This is the fourth blog post in a series looking at an array of issues in 2020 related to weapons use, the arms trade and security assistance, at times offering recommendations.
The views expressed are those of the author and not necessarily those of Campaign Against Arms Trade.
Criterion 2(c) of the EU Common Position on arms exports, which is also written into UK law (and therefore will likely remain after Brexit), states that an export license for military equipment shall not be issued if there is a “clear risk” that the equipment might be used to commit serious violations of International Humanitarian Law (IHL). CAAT had challenged the government’s continuing approval of export licenses for combat aircraft, bombs, missiles, and other equipment used in the Saudi-led war in Yemen, on the basis of the multiple, repeated attacks by the Saudi-led Coalition on civilians and civilian objects, documented by the UN and numerous NGOs with on-the-ground information, which CAAT’s lawyers argued surely meant a clear risk existed of further violations using UK weapons. The Government had argued that their close relationship with the Saudis, their knowledge of Saudi targeting procedures, and the training they provided, ensured that no clear risk existed; indeed, they had not made any assessment of the many hundreds of incidents of attacks on civilian targets of which they had been made aware, to decide if any of these were likely to be violations of IHL.
The judges ruled that any rational assessment of future risk must include as a crucial piece of evidence an assessment of past record. They ruled that the government must retake all extant export licensing decisions for equipment to the Saudi coalition, based on a lawful procedure. Until this review is complete, the government has agreed not to issue any new licenses for equipment that could be used in Yemen. The government has been granted leave to appeal to the UK Supreme Court, but has not been granted a stay of the judgment pending this.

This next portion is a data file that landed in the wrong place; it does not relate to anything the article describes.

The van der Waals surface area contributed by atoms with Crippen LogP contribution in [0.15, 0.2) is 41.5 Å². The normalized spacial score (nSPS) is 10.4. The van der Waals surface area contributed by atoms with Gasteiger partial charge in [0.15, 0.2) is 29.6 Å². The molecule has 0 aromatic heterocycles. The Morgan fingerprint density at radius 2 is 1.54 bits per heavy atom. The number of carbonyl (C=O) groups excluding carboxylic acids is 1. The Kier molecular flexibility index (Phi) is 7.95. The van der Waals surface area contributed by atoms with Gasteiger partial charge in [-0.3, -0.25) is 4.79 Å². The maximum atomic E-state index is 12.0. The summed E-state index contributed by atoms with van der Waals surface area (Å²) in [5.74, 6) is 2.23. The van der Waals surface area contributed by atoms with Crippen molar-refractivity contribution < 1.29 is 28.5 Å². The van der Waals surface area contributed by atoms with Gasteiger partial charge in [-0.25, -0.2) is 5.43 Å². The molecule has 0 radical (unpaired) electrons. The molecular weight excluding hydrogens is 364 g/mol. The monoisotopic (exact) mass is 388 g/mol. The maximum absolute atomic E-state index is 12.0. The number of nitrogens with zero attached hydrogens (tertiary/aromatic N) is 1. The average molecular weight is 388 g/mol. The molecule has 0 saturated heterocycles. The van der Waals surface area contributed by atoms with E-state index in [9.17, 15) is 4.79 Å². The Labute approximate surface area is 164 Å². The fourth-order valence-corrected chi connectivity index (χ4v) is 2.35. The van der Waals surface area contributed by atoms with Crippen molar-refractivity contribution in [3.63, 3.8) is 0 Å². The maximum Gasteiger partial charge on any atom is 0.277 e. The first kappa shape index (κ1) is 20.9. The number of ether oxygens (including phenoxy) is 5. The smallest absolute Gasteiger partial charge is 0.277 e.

There are therefore two major developments in this case to be anticipated in 2020: the Supreme Court hearing and judgment, and the results of the government’s retaking of export licensing decisions.
How the Supreme Court will view this case it would be pointless to speculate. As for the review of licensing, there are many possible outcomes, each of which might lead to different courses of action for those seeking to stop arms sales from fueling the Yemen war, and other conflicts worldwide. Some that come to mind include:
- The review could find that there has indeed been a pattern of violations of IHL by the Saudi-led coalition that means that there is a clear risk of future violations, resulting in the revoking of licenses for most or all equipment supporting the Coalition’s air war, and a future presumption of denial. This would be both fantastic and unexpected, and seems highly unlikely – much of the UK arms industry, BAE Systems in particular, is heavily dependent on exports to Saudi, and the government is unlikely to be willing to see this business terminated, including the huge servicing contracts BAE has with Saudi Arabia, supported by 6,300 employees in the Kingdom. BAE has received £29 billion in revenue from the Saudi Ministry of Defence (MOD) between 2009 and 2018 from sales and services, and the loss of this would be devastating to the UK’s “national champion,” whose interests carry huge weight in government policy-making.